Mediators foster communication among the parties to:

  • clarify issues, interests and needs;
  • explore the merits of each party's positions;
  • identify possible options for resolution.

One of the primary goals of mediation is enhancing the future relationship of the parties involved in the dispute, so the process is less adversarial and formal than either litigation or arbitration. For example, the rules of evidence and formal court procedures do not apply to mediation.

Sometimes mediation does not result in an agreement or resolution. In these cases, the parties have the right to return to court for a litigated decision. If the case returns to court, the mediator cannot be called to testify or produce notes or records of the mediation, nor are the mediation discussions/evidence admissible, as the rules of evidence are not the same for mediation as they are for litigation.

Survey results of participants in mediation consistently demonstrate a high satisfaction rate with both the results of the mediation and with the process itself. Because the resolution is determined by the parties and is not imposed on them, settlements achieved in mediation are upheld easily by the parties, and the agreements reached help to foster future positive relationships.

Mediated Divorce

Divorce has been identified as one of the top five most stressful times in a person's life. Couples facing divorce experience a flood of emotions, including grief, anger, fear, insecurity and uncertainty about what to do. This emotional state often leads to rash actions which can make the divorce far more costly and difficult, and sometimes permanently damage what is left of the relationship. A litigated divorce typically costs $50,000 - $100,000 or more and can leave emotional scars lasting four to eight years or longer. If children are involved, it can strain the co-parenting relationship and cause emotional trauma for the children. For these reasons, litigated divorce should be avoided if at all possible.

Mediated divorce is an alternative to litigated divorce.  Mediated divorce allows the parties to settle any or all issues in the divorce, without resorting to costly and stressful litigation. A neutral mediator (or man/women co-mediation team) works with the parties over one or more 1/2 day sessions in the mediator's office to identify/prioritize issues, discuss points of view, consider/negotiate alternatives, and achieve mutually agreeable solutions.  Sometimes the mediator meets with the parties separately, and sometimes together. If the parties have attorneys they can be present, but often no attorneys are involved. Mediation can be used to resolve the entire divorce (even including filing legal paperwork) or to resolve a specific issue.  Mediation also can benefit the parties by dealing with emotions, improving communication, and promoting healing/forgiveness (a therapist may also help with these aspects of the divorce).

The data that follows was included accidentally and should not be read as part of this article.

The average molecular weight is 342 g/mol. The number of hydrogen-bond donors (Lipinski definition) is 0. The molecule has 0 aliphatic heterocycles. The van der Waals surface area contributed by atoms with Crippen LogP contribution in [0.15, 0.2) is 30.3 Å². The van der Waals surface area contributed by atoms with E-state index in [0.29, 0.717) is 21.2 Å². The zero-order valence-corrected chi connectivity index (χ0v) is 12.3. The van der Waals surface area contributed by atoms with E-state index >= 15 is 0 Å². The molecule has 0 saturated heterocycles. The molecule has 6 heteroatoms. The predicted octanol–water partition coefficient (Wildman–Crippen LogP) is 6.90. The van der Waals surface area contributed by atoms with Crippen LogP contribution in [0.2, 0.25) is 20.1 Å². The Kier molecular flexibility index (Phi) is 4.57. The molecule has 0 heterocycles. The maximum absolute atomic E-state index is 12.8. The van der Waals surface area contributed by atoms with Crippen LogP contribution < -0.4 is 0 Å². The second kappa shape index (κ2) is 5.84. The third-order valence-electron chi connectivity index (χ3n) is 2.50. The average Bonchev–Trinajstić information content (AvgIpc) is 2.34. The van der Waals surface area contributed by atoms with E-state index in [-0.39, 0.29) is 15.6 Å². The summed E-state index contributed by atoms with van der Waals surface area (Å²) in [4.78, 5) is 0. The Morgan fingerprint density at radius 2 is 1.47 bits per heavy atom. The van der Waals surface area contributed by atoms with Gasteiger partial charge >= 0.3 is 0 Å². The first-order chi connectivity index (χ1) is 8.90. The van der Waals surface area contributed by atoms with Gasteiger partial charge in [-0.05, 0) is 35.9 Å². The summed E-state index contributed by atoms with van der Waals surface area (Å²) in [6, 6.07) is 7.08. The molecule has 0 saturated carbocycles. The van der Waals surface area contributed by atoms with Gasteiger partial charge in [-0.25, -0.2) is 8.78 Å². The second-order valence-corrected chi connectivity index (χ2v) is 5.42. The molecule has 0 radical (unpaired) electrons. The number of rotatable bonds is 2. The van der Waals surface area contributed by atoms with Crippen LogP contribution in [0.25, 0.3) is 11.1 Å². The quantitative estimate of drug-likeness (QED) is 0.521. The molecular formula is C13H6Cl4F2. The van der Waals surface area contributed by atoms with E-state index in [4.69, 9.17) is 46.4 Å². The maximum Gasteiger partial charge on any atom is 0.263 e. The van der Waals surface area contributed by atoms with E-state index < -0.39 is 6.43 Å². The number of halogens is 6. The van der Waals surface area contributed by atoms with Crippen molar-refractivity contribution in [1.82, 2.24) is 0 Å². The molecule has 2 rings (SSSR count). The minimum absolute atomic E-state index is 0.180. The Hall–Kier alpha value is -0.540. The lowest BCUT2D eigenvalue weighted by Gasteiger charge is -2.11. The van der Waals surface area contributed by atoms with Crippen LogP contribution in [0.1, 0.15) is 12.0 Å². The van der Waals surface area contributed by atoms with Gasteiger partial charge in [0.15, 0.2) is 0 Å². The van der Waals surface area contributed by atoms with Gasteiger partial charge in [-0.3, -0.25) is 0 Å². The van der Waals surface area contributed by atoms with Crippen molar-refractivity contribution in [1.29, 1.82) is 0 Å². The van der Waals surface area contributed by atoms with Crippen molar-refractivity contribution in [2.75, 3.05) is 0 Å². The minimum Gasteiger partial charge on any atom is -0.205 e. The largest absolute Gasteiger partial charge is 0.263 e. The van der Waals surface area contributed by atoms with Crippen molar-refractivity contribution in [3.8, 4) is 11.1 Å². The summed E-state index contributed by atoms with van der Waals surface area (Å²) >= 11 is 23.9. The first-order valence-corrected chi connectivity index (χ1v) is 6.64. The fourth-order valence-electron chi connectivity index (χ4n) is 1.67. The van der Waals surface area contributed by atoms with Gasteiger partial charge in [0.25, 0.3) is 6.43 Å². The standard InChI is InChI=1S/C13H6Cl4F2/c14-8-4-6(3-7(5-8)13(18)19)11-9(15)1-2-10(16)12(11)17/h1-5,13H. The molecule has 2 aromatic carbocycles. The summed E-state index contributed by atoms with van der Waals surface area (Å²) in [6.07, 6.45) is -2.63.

Mediated divorce may be the best option for getting a divorce if :

  • the parties have been married more than five years, have assets, or have minor children;  
  • even though they are estranged, the parties wish to reach a fair resolution of divorce matters, without resorting to litigation;
  • the parties cannot afford or do not wish to pay for an expensive litigated divorce, but can afford a comparatively modest mediation fee. 


At times, people face a conflict, business problem or difficult discussion/negotiation that they do not feel comfortable handling on their own.  A negotiator or facilitator can help address these situations quickly and effectively, without the need for legal action.

In negotiation, the party hires a representative to discuss their problem, establish priorities and possible solutions, and to negotiate a resolution with the other party. In addition to receiving expert negotiating assistance, the party is relieved of the stress and burden of handling it themselves. If the matter cannot be resolved, the party will be referred to an appropriate litigating attorney, if desired. Negotiation engagements can be billed on an hourly basis, or in some cases on a "success fee" basis.

In facilitation, the facilitator communicates back and forth with the parties over a period of time, discussing alternatives, until agreement is reached.  The techniques used by the facilitator are similar to those of a mediator, except that the process is less formal and takes place over time as opposed to in a closed mediation session.